It used to be when a company wanted to save money, it abandoned factories in the U.S. and headed overseas to China, substituting cheap foreign labor for American workers as a means of padding the bottom line.

With the rise of the Chinese middle class, however, labor costs there have risen and the Middle Kingdom is no longer the low-cost safe haven to which companies flock, instead turning to Vietnam, Cambodia, and Malaysia for succor. Heck, some companies are even reshoring to the U.S. Google made a lot of hay by stamping "Made in the U.S.A." on its Moto X smartphone this past summer.

Now Revlon (NYSE:REV) has become the latest company to say goodbye to China, announcing it would shut down operations in the country and ax 1,100 employees in a bid to save some $11 million annually. While it manufactures its cosmetics at facilities here in the U.S., and in France and South Africa, its Chinese operations consist of a sales force of 940 "beauty advisors" that have been retained by a third party agency but are on Revlon's books.

Although the cosmetics giant generated more than $1 billion in sales through the first nine months of 2013, sales were down 1.3% from the same year-ago period and dropped by 3.5% in Asia. When controlling for unfavorable currency exchange rates, China and Hong Kong alone offset by 4.1 percentage points the increase in the region's net sales in the first nine months of the year.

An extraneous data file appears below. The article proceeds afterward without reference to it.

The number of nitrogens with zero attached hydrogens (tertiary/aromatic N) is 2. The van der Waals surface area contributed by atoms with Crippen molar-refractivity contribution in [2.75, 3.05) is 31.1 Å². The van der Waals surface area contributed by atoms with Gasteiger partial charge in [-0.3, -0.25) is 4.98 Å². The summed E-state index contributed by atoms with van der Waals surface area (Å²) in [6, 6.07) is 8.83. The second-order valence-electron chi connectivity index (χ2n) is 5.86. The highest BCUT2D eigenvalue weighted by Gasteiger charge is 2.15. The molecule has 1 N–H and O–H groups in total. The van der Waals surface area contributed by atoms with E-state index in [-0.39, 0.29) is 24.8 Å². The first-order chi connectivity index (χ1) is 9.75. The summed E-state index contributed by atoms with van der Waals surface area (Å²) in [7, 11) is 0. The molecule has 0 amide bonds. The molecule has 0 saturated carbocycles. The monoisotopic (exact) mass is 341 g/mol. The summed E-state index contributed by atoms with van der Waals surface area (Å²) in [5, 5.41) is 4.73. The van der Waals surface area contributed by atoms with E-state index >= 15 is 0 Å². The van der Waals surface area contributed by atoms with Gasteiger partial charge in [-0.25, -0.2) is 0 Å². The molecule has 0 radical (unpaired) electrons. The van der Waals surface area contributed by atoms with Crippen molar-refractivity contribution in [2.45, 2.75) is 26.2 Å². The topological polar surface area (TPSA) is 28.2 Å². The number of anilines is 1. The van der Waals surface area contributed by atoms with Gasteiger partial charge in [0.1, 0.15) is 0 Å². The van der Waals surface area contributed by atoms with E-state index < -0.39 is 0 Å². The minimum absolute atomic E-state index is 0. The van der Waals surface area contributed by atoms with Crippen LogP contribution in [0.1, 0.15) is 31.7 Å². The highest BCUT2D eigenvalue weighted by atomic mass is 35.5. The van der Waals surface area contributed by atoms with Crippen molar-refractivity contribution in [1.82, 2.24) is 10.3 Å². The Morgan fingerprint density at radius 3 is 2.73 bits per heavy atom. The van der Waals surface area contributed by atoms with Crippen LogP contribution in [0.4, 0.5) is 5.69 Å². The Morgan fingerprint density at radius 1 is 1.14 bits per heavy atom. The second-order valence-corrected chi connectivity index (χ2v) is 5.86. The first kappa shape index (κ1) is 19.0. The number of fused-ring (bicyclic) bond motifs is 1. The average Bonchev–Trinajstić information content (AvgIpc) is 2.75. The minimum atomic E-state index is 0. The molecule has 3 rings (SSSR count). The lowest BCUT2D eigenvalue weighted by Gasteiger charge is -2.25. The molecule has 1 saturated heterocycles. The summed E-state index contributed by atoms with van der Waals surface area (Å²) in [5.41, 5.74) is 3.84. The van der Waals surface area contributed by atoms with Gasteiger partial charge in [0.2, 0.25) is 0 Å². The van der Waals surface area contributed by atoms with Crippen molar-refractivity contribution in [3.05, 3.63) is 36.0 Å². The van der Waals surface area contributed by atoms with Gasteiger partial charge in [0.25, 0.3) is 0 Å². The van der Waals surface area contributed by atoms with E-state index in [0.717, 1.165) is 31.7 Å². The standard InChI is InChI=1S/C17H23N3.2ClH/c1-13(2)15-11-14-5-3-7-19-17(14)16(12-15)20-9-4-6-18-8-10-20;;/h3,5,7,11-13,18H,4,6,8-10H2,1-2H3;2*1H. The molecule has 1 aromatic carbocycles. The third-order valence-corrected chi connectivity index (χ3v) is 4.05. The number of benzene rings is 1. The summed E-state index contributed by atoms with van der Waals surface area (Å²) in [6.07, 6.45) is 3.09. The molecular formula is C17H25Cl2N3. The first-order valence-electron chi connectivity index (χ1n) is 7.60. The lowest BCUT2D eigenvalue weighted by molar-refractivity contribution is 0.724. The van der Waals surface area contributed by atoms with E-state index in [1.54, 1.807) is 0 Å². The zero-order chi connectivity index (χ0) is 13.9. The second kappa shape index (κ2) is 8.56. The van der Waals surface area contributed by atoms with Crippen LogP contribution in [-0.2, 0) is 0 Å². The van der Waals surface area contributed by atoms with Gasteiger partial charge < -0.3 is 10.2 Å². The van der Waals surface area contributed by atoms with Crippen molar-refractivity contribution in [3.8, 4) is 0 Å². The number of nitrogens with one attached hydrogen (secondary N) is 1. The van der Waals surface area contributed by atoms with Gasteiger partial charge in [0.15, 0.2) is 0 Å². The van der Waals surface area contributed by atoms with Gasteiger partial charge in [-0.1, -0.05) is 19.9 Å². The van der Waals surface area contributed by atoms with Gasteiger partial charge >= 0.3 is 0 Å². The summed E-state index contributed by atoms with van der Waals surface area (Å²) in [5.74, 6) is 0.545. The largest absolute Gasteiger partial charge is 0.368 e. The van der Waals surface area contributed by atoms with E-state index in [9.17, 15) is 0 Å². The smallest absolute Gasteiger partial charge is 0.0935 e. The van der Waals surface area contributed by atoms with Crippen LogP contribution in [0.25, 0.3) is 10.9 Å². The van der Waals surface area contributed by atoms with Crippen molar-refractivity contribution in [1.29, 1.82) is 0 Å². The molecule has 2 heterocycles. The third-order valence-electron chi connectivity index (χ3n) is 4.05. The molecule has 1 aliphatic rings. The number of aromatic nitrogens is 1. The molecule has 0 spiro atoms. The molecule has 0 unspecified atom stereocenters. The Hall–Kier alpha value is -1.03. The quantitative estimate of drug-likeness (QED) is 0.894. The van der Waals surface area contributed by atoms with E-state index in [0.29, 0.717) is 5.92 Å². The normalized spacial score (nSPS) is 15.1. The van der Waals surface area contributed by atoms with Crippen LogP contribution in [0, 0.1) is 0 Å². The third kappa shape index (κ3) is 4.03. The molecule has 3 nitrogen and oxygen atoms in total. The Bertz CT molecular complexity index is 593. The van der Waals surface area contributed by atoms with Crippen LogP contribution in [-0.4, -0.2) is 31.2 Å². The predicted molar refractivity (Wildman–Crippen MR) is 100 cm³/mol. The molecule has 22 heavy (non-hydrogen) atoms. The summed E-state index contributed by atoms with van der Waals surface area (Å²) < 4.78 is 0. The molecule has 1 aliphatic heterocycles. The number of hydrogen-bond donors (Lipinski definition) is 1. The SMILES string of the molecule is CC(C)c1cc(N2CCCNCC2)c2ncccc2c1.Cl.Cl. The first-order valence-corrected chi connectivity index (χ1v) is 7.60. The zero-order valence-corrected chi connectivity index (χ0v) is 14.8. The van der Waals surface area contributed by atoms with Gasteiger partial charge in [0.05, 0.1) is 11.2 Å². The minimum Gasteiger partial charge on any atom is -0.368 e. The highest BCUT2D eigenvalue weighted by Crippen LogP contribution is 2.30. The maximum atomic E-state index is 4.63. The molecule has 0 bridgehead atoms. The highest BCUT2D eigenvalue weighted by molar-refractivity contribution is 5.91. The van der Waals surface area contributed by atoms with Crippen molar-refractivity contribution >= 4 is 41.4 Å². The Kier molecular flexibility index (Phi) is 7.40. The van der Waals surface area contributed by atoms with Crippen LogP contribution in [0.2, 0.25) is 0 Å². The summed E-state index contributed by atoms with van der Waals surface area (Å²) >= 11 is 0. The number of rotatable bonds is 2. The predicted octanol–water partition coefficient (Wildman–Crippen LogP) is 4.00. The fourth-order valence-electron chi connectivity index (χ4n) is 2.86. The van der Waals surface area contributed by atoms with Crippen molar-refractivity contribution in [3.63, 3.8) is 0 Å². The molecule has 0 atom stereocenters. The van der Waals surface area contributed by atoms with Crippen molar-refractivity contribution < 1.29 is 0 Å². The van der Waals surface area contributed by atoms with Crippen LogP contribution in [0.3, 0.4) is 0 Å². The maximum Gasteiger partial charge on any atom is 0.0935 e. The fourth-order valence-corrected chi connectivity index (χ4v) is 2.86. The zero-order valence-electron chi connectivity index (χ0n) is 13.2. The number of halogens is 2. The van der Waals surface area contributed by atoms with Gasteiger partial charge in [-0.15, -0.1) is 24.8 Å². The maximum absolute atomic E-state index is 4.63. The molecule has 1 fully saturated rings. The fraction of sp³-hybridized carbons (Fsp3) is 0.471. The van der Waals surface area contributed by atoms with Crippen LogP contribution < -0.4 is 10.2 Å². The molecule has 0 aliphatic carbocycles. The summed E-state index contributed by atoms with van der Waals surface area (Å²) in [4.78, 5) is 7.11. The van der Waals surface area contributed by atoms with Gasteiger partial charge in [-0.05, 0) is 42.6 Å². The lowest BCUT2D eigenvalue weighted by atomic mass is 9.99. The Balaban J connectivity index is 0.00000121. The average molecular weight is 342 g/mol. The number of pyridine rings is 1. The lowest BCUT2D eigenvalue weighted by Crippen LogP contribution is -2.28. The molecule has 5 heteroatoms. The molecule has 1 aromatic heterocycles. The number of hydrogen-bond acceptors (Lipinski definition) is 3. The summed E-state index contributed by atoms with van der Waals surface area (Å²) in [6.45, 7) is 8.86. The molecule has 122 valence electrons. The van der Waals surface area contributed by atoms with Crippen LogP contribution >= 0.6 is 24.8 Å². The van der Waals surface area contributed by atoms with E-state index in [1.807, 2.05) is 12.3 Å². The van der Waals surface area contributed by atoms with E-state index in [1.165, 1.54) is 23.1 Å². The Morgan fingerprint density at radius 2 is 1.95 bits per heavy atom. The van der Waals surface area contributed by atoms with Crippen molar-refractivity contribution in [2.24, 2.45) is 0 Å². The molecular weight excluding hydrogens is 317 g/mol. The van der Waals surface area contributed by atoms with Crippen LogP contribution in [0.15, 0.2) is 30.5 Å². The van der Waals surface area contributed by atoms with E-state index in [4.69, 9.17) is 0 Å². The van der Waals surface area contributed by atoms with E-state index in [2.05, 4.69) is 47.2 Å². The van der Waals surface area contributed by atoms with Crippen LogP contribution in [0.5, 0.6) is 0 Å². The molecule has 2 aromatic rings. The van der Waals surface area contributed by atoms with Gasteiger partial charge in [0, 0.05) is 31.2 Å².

China's proved to be a difficult market for U.S. cosmetics companies. Whereas rival Estee Lauder estimates it's gained market share there, others like Avon Products saw revenue plunge 67% in China in the third quarter, a significant acceleration from the first six months of the year, when revenue fell just 28%. Procter & Gamble has also said it's losing market share in China.

As China's economy continues to slow, demand for more goods wanes as well. China's services sector fell for the fourth straight month in December, as did manufacturing. The economy is expected to grow just 7.6% for 2013, the slowest expansion since 1999.

While many of the companies that have left China are manufacturing operations that no longer find the country an easy source of low-wage labor, retailers have had trouble navigating the sales flow here, too. Despite all of China's potential, reaching the consumer hasn't been easy for many. Best Buy closed all of its stores in China in 2011 due to poor sales, instead focusing on a local chain it acquired, and Home Depot closed all of its stores there in 2012. Last year, U.K. supermarket giant Tesco also abandoned the go-it-alone approach, opting to partner with a Chinese hypermarket operator.

With Revlon's exit, it will incur some $22 million in pre-tax charges due to the restructuring, of which $20.9 million was recorded as a charge in December, and it expects $8 million worth of the savings it generates to benefit 2014 results. And that's about the best lipstick the beauty queen can put on this pig.